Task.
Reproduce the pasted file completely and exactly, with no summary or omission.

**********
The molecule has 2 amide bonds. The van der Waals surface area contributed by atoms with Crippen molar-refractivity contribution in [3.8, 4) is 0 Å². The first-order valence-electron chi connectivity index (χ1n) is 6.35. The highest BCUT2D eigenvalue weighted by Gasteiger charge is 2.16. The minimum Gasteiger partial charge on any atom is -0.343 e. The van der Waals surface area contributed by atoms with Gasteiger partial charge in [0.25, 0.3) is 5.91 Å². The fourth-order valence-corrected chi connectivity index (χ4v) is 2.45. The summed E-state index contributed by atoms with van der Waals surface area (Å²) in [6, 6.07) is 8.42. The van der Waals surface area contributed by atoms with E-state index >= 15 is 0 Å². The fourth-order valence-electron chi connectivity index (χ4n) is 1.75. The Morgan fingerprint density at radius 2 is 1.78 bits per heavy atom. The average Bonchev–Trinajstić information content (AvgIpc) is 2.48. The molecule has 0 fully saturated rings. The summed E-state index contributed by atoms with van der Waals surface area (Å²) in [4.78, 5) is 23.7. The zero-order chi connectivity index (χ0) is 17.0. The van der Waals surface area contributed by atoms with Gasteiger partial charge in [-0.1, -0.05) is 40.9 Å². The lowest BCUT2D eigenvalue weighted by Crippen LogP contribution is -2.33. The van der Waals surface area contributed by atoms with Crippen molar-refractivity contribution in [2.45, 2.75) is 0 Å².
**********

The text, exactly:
The molecule has 2 amide bonds. The van der Waals surface area contributed by atoms with Crippen molar-refractivity contribution in [3.8, 4) is 0 Å². The first-order valence-electron chi connectivity index (χ1n) is 6.35. The highest BCUT2D eigenvalue weighted by Gasteiger charge is 2.16. The minimum Gasteiger partial charge on any atom is -0.343 e. The van der Waals surface area contributed by atoms with Gasteiger partial charge in [0.25, 0.3) is 5.91 Å². The fourth-order valence-corrected chi connectivity index (χ4v) is 2.45. The summed E-state index contributed by atoms with van der Waals surface area (Å²) in [6, 6.07) is 8.42. The van der Waals surface area contributed by atoms with E-state index >= 15 is 0 Å². The fourth-order valence-electron chi connectivity index (χ4n) is 1.75. The Morgan fingerprint density at radius 2 is 1.78 bits per heavy atom. The average Bonchev–Trinajstić information content (AvgIpc) is 2.48. The molecule has 0 fully saturated rings. The summed E-state index contributed by atoms with van der Waals surface area (Å²) in [4.78, 5) is 23.7. The zero-order chi connectivity index (χ0) is 17.0. The van der Waals surface area contributed by atoms with Gasteiger partial charge in [-0.1, -0.05) is 40.9 Å². The lowest BCUT2D eigenvalue weighted by Crippen LogP contribution is -2.33. The van der Waals surface area contributed by atoms with Crippen molar-refractivity contribution in [2.45, 2.75) is 0 Å².